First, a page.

Animal owner: Livestock watched, cared for, not neglected
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WHO TO CALLHow to report suspected animal abuse:
Victoria Animal Control at 361-578-3564
Victoria County Sheriff's Department at 361-575-0651
The livestock that have lived in a pasture on North Main Street have been a point of concern for weeks, but now have been moved.
For the past few weeks, a colt, a horse and seven cows pastured on a small plot of land on North Main Street since last summer are being neglected, neighbors said.
Victoria resident Luis Rodriguez, the owner of the animals, said it's not so.
The five-acre fenced pasture is wedged between Spring Creek Self Storage and Northside Ranch, Pet and Garden Center.
After being placed on the property over the summer, the animals attracted attention from customers and employees from the neighboring feed store.
The animals didn't have enough grass to graze on or enough feed, and got skinnier and increasingly malnourished looking as the months wore on, Northside employee Katy Kutchka said.
Northside employees have received daily calls about the animals, Kutchka said.
"Everyone has been so upset. Customers have been buying bags of feed and just throwing it over the fence for them, trying to help," Kutchka said.
While the cows might be described as skinny and scruffy looking, the colt has hobbled around the pasture with its back right leg cut and swollen and is the main point of concern.
Representatives from the Victoria Animal Control and the Victoria County Sheriff's Office have been to the pasture twice. Officers from the Victoria Police Department have also been to the pasture.
Sheriff T. Michael O'Connor said they went out to the pasture two weeks ago, but were assured by Rodriguez that he intended to get treatment for the colt.
"We've got to prove there has been an intent of negligence. If the person explains it to us and says they will rectify the situation, then we've got to give them the benefit of the doubt," O'Connor said.
However, if the animals continue to remain in this state, O'Connor said Rodriguez will face two outcomes: the animals will have to be moved by the owner to a better location or the sheriff's office will take the animals.
If they still aren't being cared for, O'Connor said they would pick up the animals and get them to someone who will care for them.
Rodriguez disputes the claims of abuse.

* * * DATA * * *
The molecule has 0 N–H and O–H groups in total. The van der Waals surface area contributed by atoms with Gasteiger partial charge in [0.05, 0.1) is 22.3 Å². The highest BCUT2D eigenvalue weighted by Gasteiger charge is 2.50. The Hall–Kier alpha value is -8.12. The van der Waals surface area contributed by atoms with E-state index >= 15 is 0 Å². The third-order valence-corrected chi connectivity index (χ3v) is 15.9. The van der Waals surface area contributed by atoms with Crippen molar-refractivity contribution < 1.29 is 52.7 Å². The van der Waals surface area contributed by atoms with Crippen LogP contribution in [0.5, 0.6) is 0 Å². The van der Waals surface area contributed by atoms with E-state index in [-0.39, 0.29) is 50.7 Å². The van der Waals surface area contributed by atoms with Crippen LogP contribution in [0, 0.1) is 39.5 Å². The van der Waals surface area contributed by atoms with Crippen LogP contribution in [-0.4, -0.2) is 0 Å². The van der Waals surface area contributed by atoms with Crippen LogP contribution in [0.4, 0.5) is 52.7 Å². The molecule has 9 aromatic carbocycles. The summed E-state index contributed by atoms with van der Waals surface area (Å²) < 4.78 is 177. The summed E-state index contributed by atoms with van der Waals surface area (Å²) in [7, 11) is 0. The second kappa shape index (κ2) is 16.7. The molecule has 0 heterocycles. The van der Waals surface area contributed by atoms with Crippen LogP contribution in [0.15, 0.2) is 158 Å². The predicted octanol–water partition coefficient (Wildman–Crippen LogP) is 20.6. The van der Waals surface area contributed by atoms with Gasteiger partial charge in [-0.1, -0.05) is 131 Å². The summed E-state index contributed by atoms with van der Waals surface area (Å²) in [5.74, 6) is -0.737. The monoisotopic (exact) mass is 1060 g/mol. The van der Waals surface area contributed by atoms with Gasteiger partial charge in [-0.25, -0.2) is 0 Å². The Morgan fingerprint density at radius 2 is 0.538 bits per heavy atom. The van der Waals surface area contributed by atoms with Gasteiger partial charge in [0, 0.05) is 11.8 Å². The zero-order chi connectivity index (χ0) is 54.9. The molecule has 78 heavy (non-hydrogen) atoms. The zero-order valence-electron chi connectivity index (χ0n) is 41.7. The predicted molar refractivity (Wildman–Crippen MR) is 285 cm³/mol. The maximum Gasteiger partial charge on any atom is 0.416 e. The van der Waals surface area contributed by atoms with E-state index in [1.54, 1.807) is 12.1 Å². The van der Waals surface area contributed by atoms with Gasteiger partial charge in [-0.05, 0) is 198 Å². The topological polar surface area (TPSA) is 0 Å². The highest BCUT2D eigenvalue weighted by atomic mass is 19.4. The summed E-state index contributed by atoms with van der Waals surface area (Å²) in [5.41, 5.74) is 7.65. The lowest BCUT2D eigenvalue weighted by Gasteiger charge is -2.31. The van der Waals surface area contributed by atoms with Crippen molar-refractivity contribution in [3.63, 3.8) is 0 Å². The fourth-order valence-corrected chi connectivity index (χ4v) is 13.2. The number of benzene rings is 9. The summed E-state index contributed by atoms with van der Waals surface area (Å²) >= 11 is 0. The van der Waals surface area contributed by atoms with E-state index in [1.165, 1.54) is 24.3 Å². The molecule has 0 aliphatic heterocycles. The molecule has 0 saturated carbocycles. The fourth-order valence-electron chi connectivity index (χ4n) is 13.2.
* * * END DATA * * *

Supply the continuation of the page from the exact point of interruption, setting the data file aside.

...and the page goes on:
"Yes, I could take better care of them. There's always more that could be done, but I don't think they're abused in any way," Rodriguez said Friday.
Rodriguez, who works in construction, said he leased the land for the animals to graze on about six months ago because it was easier to keep an eye on them in town.
Northside employee Becky Urban, who has worked in ranching for years, said the needs for pasturing cows in this part of the country are specific.
Because of the annual rainfall, Urban said, each cow needs seven to 10 acres of grass-covered grazing land to maintain their health.
"There isn't any grass out there. There's nothing left for them to eat," Urban said.
Cindy Schneider, a longtime animal rights advocate, said the animals had food and water when she went to look at them Thursday, but she is concerned, nevertheless.
"If they're actually neglecting the animals, something should be done because it is cruelty and they can't do this," Schneider said.
Despite the complaints, Rodriguez said someone comes by to check on and feed the animals once a day.
Rodriguez said he was aware of the colt's condition and had been treating the animal himself when the sheriff's office deputy came to the pasture the first time.
After that visit, Rodriguez took the animal to a veterinarian, though he declined to say which doctor treated the colt.
Now, after a second visit from the sheriff's office, Rodriguez has moved the horses to another pasture. He said he plans to take the colt to the veterinarian again, because of all the complaints.
He may move some of the cattle from the property, but plans to keep some of them there, since he is leasing the land.
He said the animals weren't abused.
"I'm doing all of this as a precaution, but I wish they would have come and talked to me before making me look like a bad guy in front of the community," Rodriguez said.